What To Do When Your Mac's Startup Disk is Almost Full
Don't panic. It happens to the best of us. Fortunately, you can likely fix it pretty easily. Years of use and abuse can leave a hard drive positively overflowing with random bits of stray data, read on to see how to find some free space when there doesn't seem to be any.
If you haven't been there yet, you will be one day. One minute you're cruising along on your computer, importing those iPhone vacation photos or downloading your favorite band's new album, everything is just fine, the world is a friendly place.
Your startup disk is almost full, now what?
Then you see it. An unwelcome window that popped up out of no where to inform you that your startup disk is full. The world isn't friendly anymore. It's dark, crowded and claustrophobic. Your computer has reached the end of its limits and you don't have the cash to drop on a new one.
You used to treat your Mac like gold, but these days it's old, slow and full.
The cold hard truth is that you got sloppy. You used to treat your Mac like gold, but these days it's old, slow and full. You tell yourself that you need everything on it, but you know it's not true. Now you have no choice, you have to find ways to trim the fat. Where do you even start?
Before We Begin
Before we jump in and start cleaning up your startup drive, you're going to need a secondary storage drive. If you've got a decent drive lying in a closet or desk drawer, now is the time to grab it.
If you can afford it, grab a terabyte or two so you'll be set for a while.
If you don't, you'll need to buy one. If you can afford it, grab a terabyte or two so you'll be set for a while. The cost sucks, but the two alternatives are buying a new machine and deleting important data.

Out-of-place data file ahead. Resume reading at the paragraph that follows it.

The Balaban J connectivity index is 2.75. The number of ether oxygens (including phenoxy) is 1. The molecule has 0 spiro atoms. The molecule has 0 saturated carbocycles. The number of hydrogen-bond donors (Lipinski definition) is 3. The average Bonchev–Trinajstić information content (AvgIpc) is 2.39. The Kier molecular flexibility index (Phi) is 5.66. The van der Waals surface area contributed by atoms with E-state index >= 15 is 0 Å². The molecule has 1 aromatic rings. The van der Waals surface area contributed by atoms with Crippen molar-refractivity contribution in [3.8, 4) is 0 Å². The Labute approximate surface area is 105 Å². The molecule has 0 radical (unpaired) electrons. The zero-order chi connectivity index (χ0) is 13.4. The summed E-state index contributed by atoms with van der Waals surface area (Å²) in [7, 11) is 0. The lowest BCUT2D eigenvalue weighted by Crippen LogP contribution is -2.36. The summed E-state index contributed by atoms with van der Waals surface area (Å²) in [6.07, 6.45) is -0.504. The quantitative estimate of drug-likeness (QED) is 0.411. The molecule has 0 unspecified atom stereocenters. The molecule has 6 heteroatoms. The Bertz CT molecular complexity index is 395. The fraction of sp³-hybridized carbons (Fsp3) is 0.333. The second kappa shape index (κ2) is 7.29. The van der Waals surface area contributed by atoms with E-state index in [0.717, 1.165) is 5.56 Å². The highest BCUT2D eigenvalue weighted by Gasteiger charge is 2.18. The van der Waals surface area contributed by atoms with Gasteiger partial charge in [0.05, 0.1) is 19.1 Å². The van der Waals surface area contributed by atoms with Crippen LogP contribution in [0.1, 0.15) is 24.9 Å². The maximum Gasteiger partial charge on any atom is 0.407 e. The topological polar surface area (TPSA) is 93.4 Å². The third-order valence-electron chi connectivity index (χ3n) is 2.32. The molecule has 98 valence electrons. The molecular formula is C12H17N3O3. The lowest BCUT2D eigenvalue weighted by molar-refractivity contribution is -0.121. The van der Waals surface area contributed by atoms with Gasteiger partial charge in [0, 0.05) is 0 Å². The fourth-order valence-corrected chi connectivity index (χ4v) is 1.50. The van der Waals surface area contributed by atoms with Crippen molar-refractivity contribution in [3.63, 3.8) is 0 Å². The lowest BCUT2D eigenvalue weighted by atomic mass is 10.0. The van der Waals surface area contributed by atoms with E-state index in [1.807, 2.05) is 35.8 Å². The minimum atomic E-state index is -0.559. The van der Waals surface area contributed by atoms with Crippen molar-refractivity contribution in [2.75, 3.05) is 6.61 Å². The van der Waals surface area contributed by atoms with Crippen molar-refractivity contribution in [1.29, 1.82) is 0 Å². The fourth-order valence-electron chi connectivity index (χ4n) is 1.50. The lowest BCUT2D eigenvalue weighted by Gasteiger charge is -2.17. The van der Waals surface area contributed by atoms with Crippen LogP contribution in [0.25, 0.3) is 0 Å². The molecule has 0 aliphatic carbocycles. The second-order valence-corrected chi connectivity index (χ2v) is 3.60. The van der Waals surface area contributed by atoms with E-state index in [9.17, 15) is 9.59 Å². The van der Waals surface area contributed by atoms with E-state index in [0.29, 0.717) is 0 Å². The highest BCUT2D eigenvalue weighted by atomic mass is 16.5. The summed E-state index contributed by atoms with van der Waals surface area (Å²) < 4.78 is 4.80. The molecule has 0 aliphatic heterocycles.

Step 1. Empty Your Trash
That error message that popped up on your screen is a 911 call. Your computer is crying out for help and you need some quick victories to bring it back from the brink.
The quickest, easiest way to get your morbidly obese startup drive to drop a few pounds is to empty the trash. Lazy users who rarely empty their trash can have gigs and gigs of useless clutter eating up their disk space.
Empty your trash for a quick storage grab.
If this describes you, go to Finder, hit Command-Shift-Delete and don't look back. Now make this a daily or at least weekly practice.
By now, many of you will have regained some precious storage space already. That was easy! Don't get cocky kid, you're not out of the dark yet.
Step 2. Clear Out Downloads and Desktop
The trash isn't the only place on your computer that tends to serve as a catchall for random bits of data. For some users, the Desktop and Downloads folders are gold mines of files that were added in a hurry and never organized.
If something has been there for longer than a week, it's time to either kill it or put it somewhere more intentional...
It's a good practice to think of both of these spots as transitional. If something has been there for longer than a week, it's time to either kill it or put it somewhere more intentional such as the Documents folder (or your external drive).
This is especially true of your Downloads folder, if you insist on using your Desktop for commonly used items, that's fine (it's an acceptable practice, it just means that we can't be friends) but at least make sure that your Downloads folder doesn't turn into a bottomless abyss.
Organize by Date Modified or Date Last Opened.
Keep your Downloads folder organized by Date Modified or Date Last Opened. If you haven't touched something in over thirty days, you probably don't need it as much as you thought you did when you downloaded it.
Step 3. Check Out Your Movies Folder